“If someone is out there buzzing people, or disturbing wildlife (with a drone), you could use that (existing codes) to stop that,” Lair said.

To get around the Bay Area District’s blanket prohibition on drones, a person would have to obtain a filming permit under the California Film Commission or a special event permit that most likely would require environmental review of potential impacts to wildlife, according to Ryen Goering, superintendent of the Contra Solano sector of State Parks in the East Bay.

More public park agencies are taking similar stands. Sacramento County’s Board of Supervisors acted April 11 to prohibit drones in the county’s regional parks, joining an expanding list of public places where use of the devices is banned.

Sonoma County Regional Parks’ policy, which has been on the books for years, does not specifically cite drones. Instead, it references “model airplanes on or over land” and “model craft of any kind or description” that could “endanger or disturb persons.”

People still flout the rules. Park officials have responded by issuing warnings and in at least one case a citation.

Park rangers also put out signs this time of year to remind visitors of the ban on drones. The signs are at parks where officials have received the most complaints: Santa Rosa’s Spring Lake Park, Petaluma’s Helen Putnam Park and Ragle Park in Sebastopol.

“Our primary concern with drones is that they really distract from the reason people come to our natural areas,” Jim Nantell, the county’s deputy director of parks, said.

Several visitors at Spring Lake recently voiced support of the prohibition. Among them was Linda Cuddeford, who dipped a paint brush into a tray of vibrant watercolors to capture springtime scenes on an easel and pad cradled on her lap.

Cuddeford called drones “obnoxious.”

“When you come here, you have a high expectation of peace and quiet,” she said.

Vaillancourt said he would have expected a warning about drones to be posted at Taylor Mountain. His confusion over the rules also stems from the fact his drone includes software that is supposed to prevent its use in no-fly zones, such as near Sonoma County’s airport. The device either won’t take off, or will automatically return once it reaches the restricted area.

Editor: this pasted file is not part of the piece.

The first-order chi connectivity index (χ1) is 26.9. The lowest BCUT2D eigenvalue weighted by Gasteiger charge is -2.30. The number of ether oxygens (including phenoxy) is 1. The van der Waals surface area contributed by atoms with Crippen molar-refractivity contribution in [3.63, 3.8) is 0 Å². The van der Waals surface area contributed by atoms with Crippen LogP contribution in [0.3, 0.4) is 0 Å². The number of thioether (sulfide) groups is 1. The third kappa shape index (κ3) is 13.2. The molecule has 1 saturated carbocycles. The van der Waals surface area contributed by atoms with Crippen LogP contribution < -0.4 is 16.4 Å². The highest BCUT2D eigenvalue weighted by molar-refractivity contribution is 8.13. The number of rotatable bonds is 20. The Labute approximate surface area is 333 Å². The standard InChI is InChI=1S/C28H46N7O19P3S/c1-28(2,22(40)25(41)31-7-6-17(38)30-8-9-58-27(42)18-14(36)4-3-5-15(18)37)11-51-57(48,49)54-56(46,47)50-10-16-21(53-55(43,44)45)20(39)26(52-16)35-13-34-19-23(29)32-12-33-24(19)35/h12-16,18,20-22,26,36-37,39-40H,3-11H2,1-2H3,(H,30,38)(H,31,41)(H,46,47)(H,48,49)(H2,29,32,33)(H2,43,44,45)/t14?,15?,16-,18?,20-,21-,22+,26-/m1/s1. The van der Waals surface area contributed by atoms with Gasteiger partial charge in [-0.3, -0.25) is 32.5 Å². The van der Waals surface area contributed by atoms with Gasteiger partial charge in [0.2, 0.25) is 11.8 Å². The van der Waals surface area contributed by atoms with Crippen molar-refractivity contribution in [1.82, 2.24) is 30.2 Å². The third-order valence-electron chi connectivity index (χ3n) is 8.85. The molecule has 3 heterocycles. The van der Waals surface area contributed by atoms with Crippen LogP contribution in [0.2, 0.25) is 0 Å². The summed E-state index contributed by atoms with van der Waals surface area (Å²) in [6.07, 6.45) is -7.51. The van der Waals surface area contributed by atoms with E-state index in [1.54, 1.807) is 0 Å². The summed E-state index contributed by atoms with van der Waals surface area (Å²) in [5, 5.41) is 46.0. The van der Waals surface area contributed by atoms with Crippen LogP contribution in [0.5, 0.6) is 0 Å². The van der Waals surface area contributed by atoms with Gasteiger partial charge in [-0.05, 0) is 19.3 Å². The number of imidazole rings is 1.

But where such official restrictions exist may not be clear. The Federal Aviation Administration has taken the position that a local law banning people from taking off or landing drones on public property, such as at a park, probably does not conflict with the agency’s jurisdiction, according to Ian Gregor, a spokesman for the FAA.

However, he said a local law that bans people from flying drones in certain airspace probably would fall under FAA restrictions. Gregor declined to elaborate on the policy, which would appear to allow drone use in parks so long as the aircraft took off and landed outside park boundaries.

Meda Freeman, a spokeswoman for Sonoma County Regional Parks, said the agency does not post every rule. Nor is it seeking to take a heavy hand when it comes to drone use.

“We try to strike a balance with the number of regulations presented in the parks,” she said. “If rangers notice someone using a drone, they will let them know drones aren’t allowed.”

A person who wants to use a drone in a county park can seek to do so with a film permit. But the cost is not cheap, starting at $443.

County parks staff use drone footage for promotional purposes, according to Nantell. And the National Park Service is using drones for search-and-rescue missions, including this week at the Grand Canyon in the search for two hikers who vanished while crossing a creek near the North Rim.

Elsewhere, however, communities are just saying no. The city of Santa Rosa, for instance, bans drones at all 70 of its parks and does not offer permits to get around that restriction, according to a spokeswoman. Flying drones over Courthouse Square, which is a week away from reopening to the public as a unified space, also is verboten.

Vaillancourt said he took his drone to a Tahoe ski resort, only to see a sign posted outside a gondola stating the devices are not allowed.

“Obviously, I didn’t fly,” he said.

You can reach Staff Writer Derek Moore at 707-521-5336 or derek.moore@pressdemocrat.com. On Twitter @deadlinederek.